My journey so far:
I finished my last two years of college in a rural school in Manitoba Canada. There I learned the importance of voluntary simplicity. Not only because of the lack of materialism, and simple mentality of most of the people attending the school, but also because it was a way of living that was heavily supported by a few of the teachers (who lived in a rural setting) who taught how to actively live a simple life in many of the classes. I also read the book “Voluntary Simplicity” by Duane Elgin, and it had a massive impact on my life.
I understand that my introduction to a simple life was very biased because of the environment where I first learned and experienced it… nevertheless, choosing a simple life is something that is very important to me today, and I believe that my imbalanced introduction to voluntary simplicity is one of the reasons why it has such a profound hold on my life.
The day after I graduated, I moved to a large urban center – Calgary, Alberta – to be with my fiancé and to start a new life. + Show Spoiler +
From the very get-go I had simplicity on my mind. We moved into a pretty granola part of town and I chose to find work where I could either bus or ride my bike successfully. I also started to value the arts above other extracurricular activities. Playing folk music and sharing my love of art with people quickly became a gateway to simple living. Music became a vessel to build meaningful relationships with people – instead of relying on other, more consumer focused activities to encourage relationship building.
while I was going to school in a rural area, I was living in the largest urban center in the province. I did not grow up on a farm and rarely have I lived in a rural space (except for in high school where I went to a private boarding school what was situated in a rural campus.)
My work-life journeys lead me to work at a homeless foundation where I learned the value in holding an occupation that was rooted in community and helping those in need. After a time of working for this type of organization, I branched off to a for-profit company where I had the chance to lead a team in marketing a business development, and presumably make a lot more money.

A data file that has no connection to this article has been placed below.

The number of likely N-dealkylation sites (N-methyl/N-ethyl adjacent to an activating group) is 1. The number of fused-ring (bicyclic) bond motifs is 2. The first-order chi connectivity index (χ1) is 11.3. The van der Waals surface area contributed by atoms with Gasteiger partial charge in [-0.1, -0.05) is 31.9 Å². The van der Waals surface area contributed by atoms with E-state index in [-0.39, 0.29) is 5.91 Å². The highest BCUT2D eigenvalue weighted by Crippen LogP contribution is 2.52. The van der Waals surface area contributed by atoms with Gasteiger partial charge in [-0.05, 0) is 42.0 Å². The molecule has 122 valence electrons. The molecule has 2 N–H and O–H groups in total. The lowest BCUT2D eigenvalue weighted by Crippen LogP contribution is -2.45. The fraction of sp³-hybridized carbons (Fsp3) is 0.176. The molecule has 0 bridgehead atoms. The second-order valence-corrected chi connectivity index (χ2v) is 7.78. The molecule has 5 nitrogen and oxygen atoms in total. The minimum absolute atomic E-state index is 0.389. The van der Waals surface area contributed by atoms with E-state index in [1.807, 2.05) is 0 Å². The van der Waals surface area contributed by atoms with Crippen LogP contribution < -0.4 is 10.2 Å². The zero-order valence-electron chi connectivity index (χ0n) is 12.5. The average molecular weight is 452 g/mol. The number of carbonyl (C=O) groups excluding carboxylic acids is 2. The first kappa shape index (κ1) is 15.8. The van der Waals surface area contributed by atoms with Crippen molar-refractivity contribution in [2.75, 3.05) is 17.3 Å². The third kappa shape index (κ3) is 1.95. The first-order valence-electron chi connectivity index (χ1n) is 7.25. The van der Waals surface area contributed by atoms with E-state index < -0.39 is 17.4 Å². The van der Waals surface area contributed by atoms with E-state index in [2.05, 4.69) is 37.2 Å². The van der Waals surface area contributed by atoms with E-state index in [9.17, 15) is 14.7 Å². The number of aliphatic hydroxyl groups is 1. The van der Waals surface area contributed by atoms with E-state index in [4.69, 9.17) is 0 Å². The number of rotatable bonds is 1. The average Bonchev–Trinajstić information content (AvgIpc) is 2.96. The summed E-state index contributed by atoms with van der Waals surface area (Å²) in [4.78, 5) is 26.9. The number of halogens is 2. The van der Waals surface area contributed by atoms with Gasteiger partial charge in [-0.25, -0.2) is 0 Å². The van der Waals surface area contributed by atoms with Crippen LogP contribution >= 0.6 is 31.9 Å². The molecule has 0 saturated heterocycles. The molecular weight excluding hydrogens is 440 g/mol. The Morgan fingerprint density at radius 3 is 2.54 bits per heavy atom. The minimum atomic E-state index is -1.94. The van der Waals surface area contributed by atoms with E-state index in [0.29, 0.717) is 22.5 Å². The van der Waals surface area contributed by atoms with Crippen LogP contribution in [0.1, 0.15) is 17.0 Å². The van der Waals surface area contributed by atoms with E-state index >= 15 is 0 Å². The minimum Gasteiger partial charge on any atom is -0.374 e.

The pay was great, and there was a lot of opportunity to move ahead in the company. However, since the company was growing quite quickly many of the staff were at odds with each other to try and prove that they were worth a higher salary and the office quickly turned into a corporate game of hungry, hungry hippos. Eventually, as time dragged on and I became more disgruntled with the interpersonal bullshit, I left the company to return to the homeless foundation that I had worked at previously.
Much of my journey in living a simple life has been a challenge. Since I live in a Western, Capitalist nation, much of my simple choices is (mostly) at odds with what our society truly promotes. At times, despite my earnest wishes, I cannot break free from an environment that promotes consumption, materialism, unethical business models and general excess and wastefulness.
However, I have found some small victories in my simple living.
A Conscious Lifestyle
While in college, I never actually took at critical thinking course. However, after I graduated college, I decided that thinking critically (even in a grammatical way) was one of the most important aspects of life – and it is a call to simple living. I ordered a few used textbooks on critical thinking and read through them all to get a grasp on how to train myself to think critically.